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The First Violin - A Novel
by Jessie Fothergill
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"Do you like Elberthal? What is your Christian name? How old are you? Have you been or are you engaged to be married? They break off engagements in England for a mere trifle, don't they? Schrecklich! Did you get your dress in Elberthal? What did it cost the elle? Young English ladies wear silk much more than young German ladies. You never go to the theater on Sunday in England—you are all pietistisch. How beautifully you speak our language! Really no foreign accent!" (This repeatedly and unblushingly, in spite of my most flagrant mistakes, and in the face of my most feeble, halting, and stammering efforts to make myself understood.) "Do you learn music? singing? From whom? Herr von Francius? Ach, so!" (Pause, while they all look impressively at me. The very name of von Francius calls up emotions of no common order.) "I believe I have seen you at the proben to the 'Paradise Lost.' Perhaps you are the lady who is to take the solos? Yes! Du lieber Himmel! What do you think of Herr von Francius? Is he not nice?" (Nett, though, signifies something feminine and finikin.) "No? How odd! There is no accounting for the tastes of English women. Do you know many people in Elberthal? No? Schade! No officers? not Hauptmann Sachse?" (with voice growing gradually shriller), "nor Lieutenant Pieper? Not know Lieutenant Pieper! Um Gotteswillen! What do you mean? He is so handsome! such eyes! such a mustache! Herrgott! And you do not know him? I will tell you something. When he went off to the autumn maneuvers at Frankfort (I have it on good authority), twenty young ladies went to see him off."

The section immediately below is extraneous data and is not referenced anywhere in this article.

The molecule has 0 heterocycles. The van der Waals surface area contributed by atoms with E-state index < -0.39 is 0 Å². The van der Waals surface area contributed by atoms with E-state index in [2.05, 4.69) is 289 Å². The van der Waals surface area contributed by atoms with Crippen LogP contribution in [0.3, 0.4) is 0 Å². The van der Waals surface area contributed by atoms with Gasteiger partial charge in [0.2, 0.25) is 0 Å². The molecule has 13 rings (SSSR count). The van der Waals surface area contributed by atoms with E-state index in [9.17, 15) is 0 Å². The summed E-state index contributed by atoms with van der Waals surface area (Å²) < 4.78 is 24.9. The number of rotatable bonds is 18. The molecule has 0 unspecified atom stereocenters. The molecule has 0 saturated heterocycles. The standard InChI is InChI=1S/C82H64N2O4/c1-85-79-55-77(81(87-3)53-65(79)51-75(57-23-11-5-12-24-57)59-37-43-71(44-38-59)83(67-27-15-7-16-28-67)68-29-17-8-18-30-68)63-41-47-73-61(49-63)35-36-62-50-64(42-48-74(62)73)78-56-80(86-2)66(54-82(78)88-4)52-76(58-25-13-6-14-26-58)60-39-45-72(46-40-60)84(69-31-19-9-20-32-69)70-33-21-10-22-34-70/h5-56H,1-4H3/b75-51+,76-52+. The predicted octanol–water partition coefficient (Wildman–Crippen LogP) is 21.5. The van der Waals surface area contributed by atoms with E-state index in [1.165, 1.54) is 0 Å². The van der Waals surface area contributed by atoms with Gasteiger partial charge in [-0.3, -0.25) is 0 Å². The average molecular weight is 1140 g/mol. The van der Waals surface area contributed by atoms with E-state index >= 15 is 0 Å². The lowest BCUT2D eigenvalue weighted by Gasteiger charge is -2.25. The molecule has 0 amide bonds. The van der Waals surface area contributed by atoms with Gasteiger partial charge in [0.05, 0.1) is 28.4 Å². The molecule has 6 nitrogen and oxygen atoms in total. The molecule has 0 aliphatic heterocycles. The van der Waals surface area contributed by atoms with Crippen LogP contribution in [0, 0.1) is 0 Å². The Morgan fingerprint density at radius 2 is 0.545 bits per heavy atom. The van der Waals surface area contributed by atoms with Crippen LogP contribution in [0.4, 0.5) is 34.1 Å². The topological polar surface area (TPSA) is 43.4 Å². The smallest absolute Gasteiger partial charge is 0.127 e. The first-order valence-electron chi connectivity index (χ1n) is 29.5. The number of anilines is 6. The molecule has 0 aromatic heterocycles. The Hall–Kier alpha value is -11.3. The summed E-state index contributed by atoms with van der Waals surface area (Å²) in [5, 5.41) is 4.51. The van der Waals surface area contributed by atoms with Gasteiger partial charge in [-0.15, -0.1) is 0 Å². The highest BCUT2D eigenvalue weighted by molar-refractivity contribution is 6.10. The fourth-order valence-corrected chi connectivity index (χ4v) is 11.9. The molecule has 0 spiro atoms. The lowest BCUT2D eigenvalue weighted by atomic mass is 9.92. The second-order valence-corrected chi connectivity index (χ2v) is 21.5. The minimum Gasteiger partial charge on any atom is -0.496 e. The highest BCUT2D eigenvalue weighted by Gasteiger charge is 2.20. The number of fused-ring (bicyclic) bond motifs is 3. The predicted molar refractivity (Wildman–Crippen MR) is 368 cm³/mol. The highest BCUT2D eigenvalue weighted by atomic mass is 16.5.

"Disgusting!" I exclaimed, unable to control my feelings any longer. I saw Anna Sartorius malignantly smiling as she rocked herself in an American rocking-chair.

"How! disgusting? You are joking. He had dozens of bouquets. All the girls are in love with him. They compelled the photographer to sell them his photograph, and they all believe he is in love with them. I believe Luise Breidenstein will die if he doesn't propose to her."

"They ought to be ashamed of themselves."